Although remembered today mostly as a bebop pioneer who, along with Kenny Clarke, freed the kit from its strict time-keeping role to become an equal of frontline instruments and as the co-leader, with trumpeter Clifford Brown, of one of the greatest hardbop bands, Max Roach remained a questing, groundbreaking jazz musician throughout a career of over six decades. And though trumpeters Brown and Dizzy Gillespie are usually those first associated with Roach, his longest association with a trumpeter was with Cecil Bridgewater, who was a member, along with tenor saxophonist Odean Pope, of his longest lived group, the Max Roach Quartet. That quartet is at the heart of these six CDs. Yet they embrace a wide range of Roach’s interests and exemplify many of his frontier-breaking musical achievements. Chief among them was his
elevation of the drum solo from a virtuosic display into a singular expression of form and creativity with the narrative strength of a fine horn solo. There is a concentrated logic, a marshaling of resources with economy as he employs each component of his kit as if it is another chord or note in his solo line. Each of his solos throughout this collection is unique,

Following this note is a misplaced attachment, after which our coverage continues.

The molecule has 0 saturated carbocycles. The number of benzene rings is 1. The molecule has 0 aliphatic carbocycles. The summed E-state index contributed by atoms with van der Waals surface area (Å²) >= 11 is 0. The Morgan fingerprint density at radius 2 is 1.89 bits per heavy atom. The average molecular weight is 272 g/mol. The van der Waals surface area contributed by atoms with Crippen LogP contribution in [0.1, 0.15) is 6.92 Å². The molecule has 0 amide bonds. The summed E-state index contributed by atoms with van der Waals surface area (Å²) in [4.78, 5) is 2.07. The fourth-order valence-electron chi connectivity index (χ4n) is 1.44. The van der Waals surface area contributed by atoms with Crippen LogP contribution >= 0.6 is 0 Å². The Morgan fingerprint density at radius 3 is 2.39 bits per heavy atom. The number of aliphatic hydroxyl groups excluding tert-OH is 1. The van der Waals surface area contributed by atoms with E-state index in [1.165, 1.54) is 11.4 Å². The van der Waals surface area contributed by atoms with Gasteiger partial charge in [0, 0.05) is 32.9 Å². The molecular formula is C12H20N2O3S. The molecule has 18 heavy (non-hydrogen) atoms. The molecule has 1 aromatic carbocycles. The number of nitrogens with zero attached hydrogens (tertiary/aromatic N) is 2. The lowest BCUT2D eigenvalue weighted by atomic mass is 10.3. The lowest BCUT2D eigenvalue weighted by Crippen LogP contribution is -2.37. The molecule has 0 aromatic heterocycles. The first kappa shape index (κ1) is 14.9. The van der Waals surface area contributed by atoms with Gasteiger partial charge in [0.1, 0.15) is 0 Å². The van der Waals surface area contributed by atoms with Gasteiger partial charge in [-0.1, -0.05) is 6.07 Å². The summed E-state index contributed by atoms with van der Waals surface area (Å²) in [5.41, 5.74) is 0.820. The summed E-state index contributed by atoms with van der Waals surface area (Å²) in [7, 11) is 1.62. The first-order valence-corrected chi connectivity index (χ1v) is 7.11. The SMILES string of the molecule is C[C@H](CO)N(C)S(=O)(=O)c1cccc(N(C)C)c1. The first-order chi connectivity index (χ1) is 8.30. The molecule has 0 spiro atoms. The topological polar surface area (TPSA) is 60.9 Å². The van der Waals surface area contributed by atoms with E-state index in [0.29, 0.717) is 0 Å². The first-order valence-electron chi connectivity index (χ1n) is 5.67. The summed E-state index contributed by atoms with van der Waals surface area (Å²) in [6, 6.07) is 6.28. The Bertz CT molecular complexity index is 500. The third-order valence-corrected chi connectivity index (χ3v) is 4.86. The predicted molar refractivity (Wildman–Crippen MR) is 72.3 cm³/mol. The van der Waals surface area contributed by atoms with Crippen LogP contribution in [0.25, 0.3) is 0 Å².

from the variations on swing, “Reflections”, which open the first album, 1979’s Pictures In A Frame, to the volcanic extended solos, many seeming to meld into the accompaniment of horn solos, on 1984’s Scott Free, comprised of a single composition by Bridgewater. The latter also has an example of a setting Roach had been doing since his bebop days, a bass-drums duet, here on bassist Calvin Hill’s warmly humorous “Back to Basics”. Eight of the nine tracks on that first album showcase member compositions, including a Hill waltz. Roach was the first jazz leader to make waltz-time a fully integrated part of the hardbop sound. The leader also plays piano and sings on his “Ode From A Black Picture Show”, an example of his theatrical bent given full scope on this collection’s last album, 1984’s It’s Christmas Again, consisting entirely of two long poems by the black jurist-poet Bruce Wright, recited by Roach over backgrounds from the quartet augmented by reedplayers Lee Konitz and Tony Scott and guitarist Tommaso Lama, as well as bird and electronic soundscapes. In the Light, a studio album recorded in the summer of 1982, finds the quartet reminiscing about the bebop era. After the long, rubato opening title song by Roach, it features two tunes each from Thelonious Monk and Tadd Dameron, plus Oscar Pettiford’s “Tricotism” and Roach’s “Henry Street Blues”. The first two examples of Roach’s Double Quartet concept, which incorporated a string quartet, appear on albums made in November 1983 and January 1985. The former, Live at Vielharmonie Munich, employs the Swedenborg String Quartet along with an alternative version of the quartet, Dayne Armstrong replacing Pope and Phil Bowler on electric upright bass. Only two pieces are essayed, Roach’s tribute to trumpeter Booker Little, “A Little Booker”, and Bridgewater’s homage to Charlie Parker, “Bird Says”. Both reappear, in brighter, more concise versions, on 1985’s Easy Winners, the first recording featuring The Uptown String Quartet led by the drummer’s daughter, violist Maxine Roach. There’s a rich texture and flowing continuity to the interaction between the strings and jazz quartet here, especially on “A Little Booker” and Pope’s ballad “Sis”, which utilizes the lush string textures without descending into bathos. And “Bird Says” stands out as this string quartet nails the rhythmic spirit as well as the musical content of the Bird quotes in the ensemble passages. The CD concludes with the Scott Joplin title tune, arranged for the strings alone by Maxine Roach in a tip of the bow to ragtime. Into the ‘80s-90s, through his own 60s and 70s, Roach would continue to lead his redoubtable quartet, as well as the Double Quartet and M’Boom, the all-percussion ensemble he first assembled in the late ‘70s. I remember him bringing break dancers with the quartet to a gig in New Jersey in the ‘90s, for he never tired of experimenting and exploring new ways of presenting his music. He also engaged in numerous solo and duet concerts, the latter with both bebop veterans and notables of the jazz avant garde.